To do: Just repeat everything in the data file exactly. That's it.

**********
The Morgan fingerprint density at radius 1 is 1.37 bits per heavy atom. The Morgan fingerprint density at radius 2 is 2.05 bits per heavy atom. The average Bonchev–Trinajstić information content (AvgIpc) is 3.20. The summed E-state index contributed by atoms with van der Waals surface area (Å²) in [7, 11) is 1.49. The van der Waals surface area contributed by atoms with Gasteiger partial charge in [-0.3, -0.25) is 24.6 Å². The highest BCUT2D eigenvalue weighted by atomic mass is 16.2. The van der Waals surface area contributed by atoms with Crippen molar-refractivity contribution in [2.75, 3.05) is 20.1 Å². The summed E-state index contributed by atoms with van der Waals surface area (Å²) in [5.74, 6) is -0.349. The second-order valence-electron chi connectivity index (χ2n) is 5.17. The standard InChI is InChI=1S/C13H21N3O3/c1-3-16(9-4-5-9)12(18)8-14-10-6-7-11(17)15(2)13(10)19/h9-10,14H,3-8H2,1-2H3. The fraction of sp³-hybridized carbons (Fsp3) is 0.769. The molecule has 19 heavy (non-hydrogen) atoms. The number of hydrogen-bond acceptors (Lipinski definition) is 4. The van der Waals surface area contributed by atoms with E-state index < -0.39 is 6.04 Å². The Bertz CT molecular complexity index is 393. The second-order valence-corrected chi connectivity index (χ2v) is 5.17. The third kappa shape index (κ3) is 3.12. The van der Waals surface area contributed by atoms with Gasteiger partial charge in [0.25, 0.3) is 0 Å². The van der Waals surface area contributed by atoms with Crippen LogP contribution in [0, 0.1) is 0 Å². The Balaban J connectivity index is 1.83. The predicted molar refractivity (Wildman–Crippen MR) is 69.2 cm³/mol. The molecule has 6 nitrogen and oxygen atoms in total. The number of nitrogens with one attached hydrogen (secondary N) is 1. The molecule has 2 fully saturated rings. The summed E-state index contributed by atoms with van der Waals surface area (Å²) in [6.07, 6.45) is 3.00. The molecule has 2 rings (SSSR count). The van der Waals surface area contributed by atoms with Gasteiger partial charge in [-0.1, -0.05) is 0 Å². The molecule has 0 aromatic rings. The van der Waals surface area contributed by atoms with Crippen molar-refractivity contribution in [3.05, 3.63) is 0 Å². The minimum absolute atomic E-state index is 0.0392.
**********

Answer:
The Morgan fingerprint density at radius 1 is 1.37 bits per heavy atom. The Morgan fingerprint density at radius 2 is 2.05 bits per heavy atom. The average Bonchev–Trinajstić information content (AvgIpc) is 3.20. The summed E-state index contributed by atoms with van der Waals surface area (Å²) in [7, 11) is 1.49. The van der Waals surface area contributed by atoms with Gasteiger partial charge in [-0.3, -0.25) is 24.6 Å². The highest BCUT2D eigenvalue weighted by atomic mass is 16.2. The van der Waals surface area contributed by atoms with Crippen molar-refractivity contribution in [2.75, 3.05) is 20.1 Å². The summed E-state index contributed by atoms with van der Waals surface area (Å²) in [5.74, 6) is -0.349. The second-order valence-electron chi connectivity index (χ2n) is 5.17. The standard InChI is InChI=1S/C13H21N3O3/c1-3-16(9-4-5-9)12(18)8-14-10-6-7-11(17)15(2)13(10)19/h9-10,14H,3-8H2,1-2H3. The fraction of sp³-hybridized carbons (Fsp3) is 0.769. The molecule has 19 heavy (non-hydrogen) atoms. The number of hydrogen-bond acceptors (Lipinski definition) is 4. The van der Waals surface area contributed by atoms with E-state index < -0.39 is 6.04 Å². The Bertz CT molecular complexity index is 393. The second-order valence-corrected chi connectivity index (χ2v) is 5.17. The third kappa shape index (κ3) is 3.12. The van der Waals surface area contributed by atoms with Gasteiger partial charge in [0.25, 0.3) is 0 Å². The van der Waals surface area contributed by atoms with Crippen LogP contribution in [0, 0.1) is 0 Å². The Balaban J connectivity index is 1.83. The predicted molar refractivity (Wildman–Crippen MR) is 69.2 cm³/mol. The molecule has 6 nitrogen and oxygen atoms in total. The number of nitrogens with one attached hydrogen (secondary N) is 1. The molecule has 2 fully saturated rings. The summed E-state index contributed by atoms with van der Waals surface area (Å²) in [6.07, 6.45) is 3.00. The molecule has 2 rings (SSSR count). The van der Waals surface area contributed by atoms with Gasteiger partial charge in [-0.1, -0.05) is 0 Å². The molecule has 0 aromatic rings. The van der Waals surface area contributed by atoms with Crippen molar-refractivity contribution in [3.05, 3.63) is 0 Å². The minimum absolute atomic E-state index is 0.0392.